Fri, Jul 02, 2004 - Page 5 News List

Powell arrives for ASEAN talks

REGIONAL SECURITY North Korea's foreign minister declared his willingness to meet the US secretary of state on the sidelines of the forum if the US side requests it

AFP , JAKARTA

US Secretary of State Colin Powell arrived in Indonesia yesterday to attend a regional security forum which is expected to focus on North Korea's nuclear threat and efforts to fight terror on land and sea.

Powell arrived at a military airbase in the Indonesian capital after a visit to Sudan.

He was to hold talks later yesterday with members of ASEAN and attend today's annual meeting of the 23-member ASEAN Regional Forum (ARF).

ARF, the Asia-Pacific's only security forum, includes all six countries involved in talks aimed at dismantling North Korea's nuclear weapons program -- China, Russia, the US, Japan and North and South Korea.

North Korean Foreign Minister Paek Nam-Sun is willing to meet Powell on the sidelines of the forum if the US side requests it, a Pyongyang official said on Wednesday.

A third round of six-party talks ended on Saturday in Beijing, with signs of flexibility but no concrete progress.

Participants agreed to meet again by the end of September.

At the last round the US put forward a new plan which would give the North three months to shut down and seal its nuclear weapons facilities in return for major economic and diplomatic rewards.

It was the first significant overture to Pyongyang since US President George W. Bush took office in early 2001 and placed Stalinist North Korea on an "axis of evil," alongside Iran and pre-war Iraq.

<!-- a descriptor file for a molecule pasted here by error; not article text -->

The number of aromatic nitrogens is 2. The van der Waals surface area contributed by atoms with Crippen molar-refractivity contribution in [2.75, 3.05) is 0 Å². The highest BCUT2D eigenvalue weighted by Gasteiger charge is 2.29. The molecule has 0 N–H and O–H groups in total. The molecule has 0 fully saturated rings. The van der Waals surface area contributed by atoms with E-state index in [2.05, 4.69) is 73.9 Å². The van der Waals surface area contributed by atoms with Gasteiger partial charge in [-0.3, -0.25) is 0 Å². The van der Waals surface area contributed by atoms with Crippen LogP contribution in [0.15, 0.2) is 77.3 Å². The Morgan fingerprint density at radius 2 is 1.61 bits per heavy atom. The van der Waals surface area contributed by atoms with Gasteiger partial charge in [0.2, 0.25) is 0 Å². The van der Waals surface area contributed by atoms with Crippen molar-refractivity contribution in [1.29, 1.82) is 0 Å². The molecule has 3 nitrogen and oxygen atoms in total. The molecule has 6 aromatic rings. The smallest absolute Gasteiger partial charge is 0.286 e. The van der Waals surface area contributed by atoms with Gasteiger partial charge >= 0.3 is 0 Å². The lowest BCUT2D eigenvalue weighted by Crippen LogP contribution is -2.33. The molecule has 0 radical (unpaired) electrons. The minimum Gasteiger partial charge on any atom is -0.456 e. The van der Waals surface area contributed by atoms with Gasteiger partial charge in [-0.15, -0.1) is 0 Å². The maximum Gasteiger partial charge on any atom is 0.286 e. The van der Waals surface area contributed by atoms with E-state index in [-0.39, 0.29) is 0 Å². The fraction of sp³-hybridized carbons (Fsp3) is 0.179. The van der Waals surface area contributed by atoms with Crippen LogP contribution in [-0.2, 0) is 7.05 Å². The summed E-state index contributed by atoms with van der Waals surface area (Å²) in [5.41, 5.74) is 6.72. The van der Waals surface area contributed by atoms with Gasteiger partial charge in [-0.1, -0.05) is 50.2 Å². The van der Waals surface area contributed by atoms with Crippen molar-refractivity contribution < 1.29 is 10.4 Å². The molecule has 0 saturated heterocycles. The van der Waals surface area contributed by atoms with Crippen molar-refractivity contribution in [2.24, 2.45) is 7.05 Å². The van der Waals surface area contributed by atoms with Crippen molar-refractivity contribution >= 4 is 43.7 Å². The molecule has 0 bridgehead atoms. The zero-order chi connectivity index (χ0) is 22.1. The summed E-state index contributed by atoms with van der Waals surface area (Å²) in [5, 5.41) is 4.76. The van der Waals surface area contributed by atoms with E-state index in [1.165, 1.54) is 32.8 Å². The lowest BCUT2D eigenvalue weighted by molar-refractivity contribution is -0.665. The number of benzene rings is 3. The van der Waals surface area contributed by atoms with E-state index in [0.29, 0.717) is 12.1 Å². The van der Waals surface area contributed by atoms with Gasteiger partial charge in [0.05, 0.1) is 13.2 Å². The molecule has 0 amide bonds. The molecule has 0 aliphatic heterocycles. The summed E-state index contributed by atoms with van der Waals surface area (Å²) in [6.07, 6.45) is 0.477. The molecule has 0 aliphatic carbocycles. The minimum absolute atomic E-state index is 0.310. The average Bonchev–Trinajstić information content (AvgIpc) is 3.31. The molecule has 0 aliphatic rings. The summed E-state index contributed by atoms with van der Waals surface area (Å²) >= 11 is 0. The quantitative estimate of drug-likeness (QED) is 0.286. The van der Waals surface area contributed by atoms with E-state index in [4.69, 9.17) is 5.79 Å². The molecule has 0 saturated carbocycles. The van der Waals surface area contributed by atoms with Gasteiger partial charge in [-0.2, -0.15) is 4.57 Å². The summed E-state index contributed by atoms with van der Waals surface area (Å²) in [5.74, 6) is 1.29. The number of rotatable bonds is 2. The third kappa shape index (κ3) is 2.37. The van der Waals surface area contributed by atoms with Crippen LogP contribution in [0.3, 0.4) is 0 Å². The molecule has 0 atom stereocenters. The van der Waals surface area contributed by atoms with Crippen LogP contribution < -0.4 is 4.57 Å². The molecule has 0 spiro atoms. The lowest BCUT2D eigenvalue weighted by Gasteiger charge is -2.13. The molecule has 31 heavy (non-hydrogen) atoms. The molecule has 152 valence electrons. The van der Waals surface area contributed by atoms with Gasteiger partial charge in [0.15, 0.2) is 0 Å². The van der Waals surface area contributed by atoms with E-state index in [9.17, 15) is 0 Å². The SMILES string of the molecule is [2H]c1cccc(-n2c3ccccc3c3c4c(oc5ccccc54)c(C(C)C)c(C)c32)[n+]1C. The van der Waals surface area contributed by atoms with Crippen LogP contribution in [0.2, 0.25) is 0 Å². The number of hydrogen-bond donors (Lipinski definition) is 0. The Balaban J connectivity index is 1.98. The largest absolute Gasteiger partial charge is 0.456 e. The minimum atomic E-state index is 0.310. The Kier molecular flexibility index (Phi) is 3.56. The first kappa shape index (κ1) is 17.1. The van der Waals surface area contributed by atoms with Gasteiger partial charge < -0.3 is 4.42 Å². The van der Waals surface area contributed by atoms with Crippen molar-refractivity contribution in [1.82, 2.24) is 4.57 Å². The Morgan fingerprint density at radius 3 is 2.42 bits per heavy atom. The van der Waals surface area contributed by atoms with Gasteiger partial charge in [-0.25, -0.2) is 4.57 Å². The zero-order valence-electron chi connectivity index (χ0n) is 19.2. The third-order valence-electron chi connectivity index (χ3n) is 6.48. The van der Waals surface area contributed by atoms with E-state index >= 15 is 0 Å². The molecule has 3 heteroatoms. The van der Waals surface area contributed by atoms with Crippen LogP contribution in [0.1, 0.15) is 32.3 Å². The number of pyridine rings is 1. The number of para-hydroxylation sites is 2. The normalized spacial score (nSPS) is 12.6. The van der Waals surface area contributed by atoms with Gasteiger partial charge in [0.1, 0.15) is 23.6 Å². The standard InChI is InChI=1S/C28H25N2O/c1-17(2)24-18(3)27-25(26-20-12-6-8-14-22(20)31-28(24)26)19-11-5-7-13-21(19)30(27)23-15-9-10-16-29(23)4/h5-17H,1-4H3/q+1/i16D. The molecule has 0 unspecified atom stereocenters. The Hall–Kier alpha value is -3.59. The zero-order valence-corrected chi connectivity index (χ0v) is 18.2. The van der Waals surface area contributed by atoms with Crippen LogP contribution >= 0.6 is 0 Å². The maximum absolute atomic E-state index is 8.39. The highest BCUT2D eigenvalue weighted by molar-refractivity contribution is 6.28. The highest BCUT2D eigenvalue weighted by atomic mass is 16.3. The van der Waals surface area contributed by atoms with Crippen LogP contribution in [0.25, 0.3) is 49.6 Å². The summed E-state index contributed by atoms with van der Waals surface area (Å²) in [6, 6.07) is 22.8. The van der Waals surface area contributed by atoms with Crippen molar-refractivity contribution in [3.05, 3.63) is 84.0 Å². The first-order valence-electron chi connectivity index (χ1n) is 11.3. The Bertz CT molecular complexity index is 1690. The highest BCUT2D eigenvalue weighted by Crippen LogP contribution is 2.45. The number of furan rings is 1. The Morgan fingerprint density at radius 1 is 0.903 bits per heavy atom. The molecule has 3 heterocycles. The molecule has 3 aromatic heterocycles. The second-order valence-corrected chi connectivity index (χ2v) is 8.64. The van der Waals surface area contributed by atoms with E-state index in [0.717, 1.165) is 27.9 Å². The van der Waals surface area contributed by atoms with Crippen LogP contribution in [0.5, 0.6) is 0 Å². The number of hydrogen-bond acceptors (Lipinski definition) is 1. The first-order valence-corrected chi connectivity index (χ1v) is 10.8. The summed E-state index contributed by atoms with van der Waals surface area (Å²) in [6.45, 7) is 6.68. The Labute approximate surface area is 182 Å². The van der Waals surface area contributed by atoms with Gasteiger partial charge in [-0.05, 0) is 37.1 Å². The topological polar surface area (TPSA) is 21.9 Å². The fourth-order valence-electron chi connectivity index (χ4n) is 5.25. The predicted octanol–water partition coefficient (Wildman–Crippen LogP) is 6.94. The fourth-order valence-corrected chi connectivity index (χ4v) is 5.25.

North Korea rejected the proposal as unrealistic but Washington said it expects the North to study it. Terrorism, including the threat of seaborne attacks in the piracy-prone Malacca Strait, is also expected to figure large on ARF's agenda. The US and Singapore are worried that terrorists could hijack an oil or gas tanker and use it as a floating bomb in a maritime version of Sept. 11.

However, the US recently backed away from suggestions that US forces might help patrol the waterway separating Indonesia, Singapore and Malaysia after it raised hackles in Indonesia and Malaysia.

About half the world's oil supplies pass through the strait.

Forum members will also discuss this week's handover of power in Iraq. ASEAN chair Indonesia, the world's largest Muslim-populated nation, was fiercely critical of the US invasion.

In an implied criticism of the military operation, ASEAN foreign ministers after a meeting on Wednesday described "surging unilateralism" as one of the world's challenges.

Powell will also be at odds with ASEAN on efforts to establish democracy in army-ruled member Myanmar.

The ministers on Wednesday dropped calls made last year for the release of democracy leader Aung San Suu Kyi and merely "underlined the need for the involvement of all strata of Myanmar society in the ongoing national convention" which is drafting a constitution.

Powell will seek more action from ASEAN to bring about democratic reforms, Assistant Secretary of State Lorne Craner said this week.

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